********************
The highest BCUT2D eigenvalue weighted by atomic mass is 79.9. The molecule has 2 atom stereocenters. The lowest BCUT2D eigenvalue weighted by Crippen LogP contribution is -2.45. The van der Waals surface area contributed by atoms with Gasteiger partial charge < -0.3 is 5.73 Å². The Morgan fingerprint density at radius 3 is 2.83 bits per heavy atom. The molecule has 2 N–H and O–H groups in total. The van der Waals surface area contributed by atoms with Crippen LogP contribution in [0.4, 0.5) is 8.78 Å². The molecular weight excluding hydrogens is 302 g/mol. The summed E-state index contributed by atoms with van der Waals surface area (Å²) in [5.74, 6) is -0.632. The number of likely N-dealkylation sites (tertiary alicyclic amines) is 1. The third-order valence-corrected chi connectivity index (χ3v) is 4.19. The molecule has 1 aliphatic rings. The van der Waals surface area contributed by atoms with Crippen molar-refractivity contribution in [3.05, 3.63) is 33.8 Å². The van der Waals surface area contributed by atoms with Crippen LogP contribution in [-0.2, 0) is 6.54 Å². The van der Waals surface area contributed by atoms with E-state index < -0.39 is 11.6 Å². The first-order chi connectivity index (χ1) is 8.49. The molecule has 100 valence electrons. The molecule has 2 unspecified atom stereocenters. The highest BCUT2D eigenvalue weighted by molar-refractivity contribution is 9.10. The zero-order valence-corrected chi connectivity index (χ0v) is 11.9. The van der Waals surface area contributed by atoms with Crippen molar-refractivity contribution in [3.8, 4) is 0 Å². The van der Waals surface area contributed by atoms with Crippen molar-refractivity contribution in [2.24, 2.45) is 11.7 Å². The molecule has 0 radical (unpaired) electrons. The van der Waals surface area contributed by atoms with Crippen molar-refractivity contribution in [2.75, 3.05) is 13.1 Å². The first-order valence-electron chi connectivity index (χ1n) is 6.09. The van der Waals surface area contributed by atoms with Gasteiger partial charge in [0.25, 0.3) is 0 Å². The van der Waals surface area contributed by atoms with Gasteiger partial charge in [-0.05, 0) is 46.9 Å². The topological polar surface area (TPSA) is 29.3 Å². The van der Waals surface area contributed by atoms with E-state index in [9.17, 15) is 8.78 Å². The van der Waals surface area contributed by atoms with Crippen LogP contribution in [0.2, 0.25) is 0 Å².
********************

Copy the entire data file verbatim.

The highest BCUT2D eigenvalue weighted by atomic mass is 79.9. The molecule has 2 atom stereocenters. The lowest BCUT2D eigenvalue weighted by Crippen LogP contribution is -2.45. The van der Waals surface area contributed by atoms with Gasteiger partial charge < -0.3 is 5.73 Å². The Morgan fingerprint density at radius 3 is 2.83 bits per heavy atom. The molecule has 2 N–H and O–H groups in total. The van der Waals surface area contributed by atoms with Crippen LogP contribution in [0.4, 0.5) is 8.78 Å². The molecular weight excluding hydrogens is 302 g/mol. The summed E-state index contributed by atoms with van der Waals surface area (Å²) in [5.74, 6) is -0.632. The number of likely N-dealkylation sites (tertiary alicyclic amines) is 1. The third-order valence-corrected chi connectivity index (χ3v) is 4.19. The molecule has 1 aliphatic rings. The van der Waals surface area contributed by atoms with Crippen molar-refractivity contribution in [3.05, 3.63) is 33.8 Å². The van der Waals surface area contributed by atoms with Crippen LogP contribution in [-0.2, 0) is 6.54 Å². The van der Waals surface area contributed by atoms with E-state index < -0.39 is 11.6 Å². The first-order chi connectivity index (χ1) is 8.49. The molecule has 100 valence electrons. The molecule has 2 unspecified atom stereocenters. The highest BCUT2D eigenvalue weighted by molar-refractivity contribution is 9.10. The zero-order valence-corrected chi connectivity index (χ0v) is 11.9. The van der Waals surface area contributed by atoms with Crippen molar-refractivity contribution in [3.8, 4) is 0 Å². The van der Waals surface area contributed by atoms with Crippen molar-refractivity contribution in [2.24, 2.45) is 11.7 Å². The molecule has 0 radical (unpaired) electrons. The van der Waals surface area contributed by atoms with Crippen molar-refractivity contribution in [2.75, 3.05) is 13.1 Å². The first-order valence-electron chi connectivity index (χ1n) is 6.09. The van der Waals surface area contributed by atoms with Gasteiger partial charge in [0.25, 0.3) is 0 Å². The van der Waals surface area contributed by atoms with Gasteiger partial charge in [-0.05, 0) is 46.9 Å². The topological polar surface area (TPSA) is 29.3 Å². The van der Waals surface area contributed by atoms with E-state index in [9.17, 15) is 8.78 Å². The van der Waals surface area contributed by atoms with Crippen LogP contribution in [0.2, 0.25) is 0 Å².